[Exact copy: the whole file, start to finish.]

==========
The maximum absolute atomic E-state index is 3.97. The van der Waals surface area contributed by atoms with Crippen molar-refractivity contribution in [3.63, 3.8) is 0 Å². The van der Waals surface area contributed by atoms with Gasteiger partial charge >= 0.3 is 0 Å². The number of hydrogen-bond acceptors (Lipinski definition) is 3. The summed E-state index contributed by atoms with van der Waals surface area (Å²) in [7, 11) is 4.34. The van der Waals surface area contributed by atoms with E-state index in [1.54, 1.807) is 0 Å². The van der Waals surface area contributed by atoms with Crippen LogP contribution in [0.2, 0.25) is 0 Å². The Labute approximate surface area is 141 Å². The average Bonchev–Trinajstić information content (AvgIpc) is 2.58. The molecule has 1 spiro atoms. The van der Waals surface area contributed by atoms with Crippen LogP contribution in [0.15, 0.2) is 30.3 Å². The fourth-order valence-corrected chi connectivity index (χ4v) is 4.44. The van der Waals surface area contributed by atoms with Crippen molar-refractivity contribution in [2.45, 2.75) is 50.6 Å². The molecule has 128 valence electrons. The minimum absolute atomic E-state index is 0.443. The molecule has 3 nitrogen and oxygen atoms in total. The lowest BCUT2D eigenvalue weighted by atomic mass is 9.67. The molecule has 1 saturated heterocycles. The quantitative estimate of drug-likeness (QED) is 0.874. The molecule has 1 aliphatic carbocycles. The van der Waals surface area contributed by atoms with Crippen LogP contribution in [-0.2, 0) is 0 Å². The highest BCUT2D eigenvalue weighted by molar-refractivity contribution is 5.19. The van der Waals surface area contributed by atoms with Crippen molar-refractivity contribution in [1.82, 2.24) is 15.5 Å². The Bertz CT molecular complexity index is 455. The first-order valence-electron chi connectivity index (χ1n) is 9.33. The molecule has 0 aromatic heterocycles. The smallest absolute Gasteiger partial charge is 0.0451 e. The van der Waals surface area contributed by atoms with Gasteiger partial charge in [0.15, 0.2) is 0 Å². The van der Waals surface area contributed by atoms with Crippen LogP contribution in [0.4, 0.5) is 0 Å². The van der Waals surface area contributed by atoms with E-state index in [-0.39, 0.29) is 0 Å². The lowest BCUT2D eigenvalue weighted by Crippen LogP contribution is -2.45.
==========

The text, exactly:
The maximum absolute atomic E-state index is 3.97. The van der Waals surface area contributed by atoms with Crippen molar-refractivity contribution in [3.63, 3.8) is 0 Å². The van der Waals surface area contributed by atoms with Gasteiger partial charge >= 0.3 is 0 Å². The number of hydrogen-bond acceptors (Lipinski definition) is 3. The summed E-state index contributed by atoms with van der Waals surface area (Å²) in [7, 11) is 4.34. The van der Waals surface area contributed by atoms with E-state index in [1.54, 1.807) is 0 Å². The van der Waals surface area contributed by atoms with Crippen LogP contribution in [0.2, 0.25) is 0 Å². The Labute approximate surface area is 141 Å². The average Bonchev–Trinajstić information content (AvgIpc) is 2.58. The molecule has 1 spiro atoms. The van der Waals surface area contributed by atoms with Crippen LogP contribution in [0.15, 0.2) is 30.3 Å². The fourth-order valence-corrected chi connectivity index (χ4v) is 4.44. The van der Waals surface area contributed by atoms with Crippen molar-refractivity contribution in [2.45, 2.75) is 50.6 Å². The molecule has 128 valence electrons. The minimum absolute atomic E-state index is 0.443. The molecule has 3 nitrogen and oxygen atoms in total. The lowest BCUT2D eigenvalue weighted by atomic mass is 9.67. The molecule has 1 saturated heterocycles. The quantitative estimate of drug-likeness (QED) is 0.874. The molecule has 1 aliphatic carbocycles. The van der Waals surface area contributed by atoms with Crippen LogP contribution in [-0.2, 0) is 0 Å². The highest BCUT2D eigenvalue weighted by molar-refractivity contribution is 5.19. The van der Waals surface area contributed by atoms with Crippen molar-refractivity contribution in [1.82, 2.24) is 15.5 Å². The Bertz CT molecular complexity index is 455. The first-order valence-electron chi connectivity index (χ1n) is 9.33. The molecule has 0 aromatic heterocycles. The smallest absolute Gasteiger partial charge is 0.0451 e. The van der Waals surface area contributed by atoms with Gasteiger partial charge in [0.15, 0.2) is 0 Å². The van der Waals surface area contributed by atoms with Crippen LogP contribution in [0.4, 0.5) is 0 Å². The van der Waals surface area contributed by atoms with E-state index in [-0.39, 0.29) is 0 Å². The lowest BCUT2D eigenvalue weighted by Crippen LogP contribution is -2.45.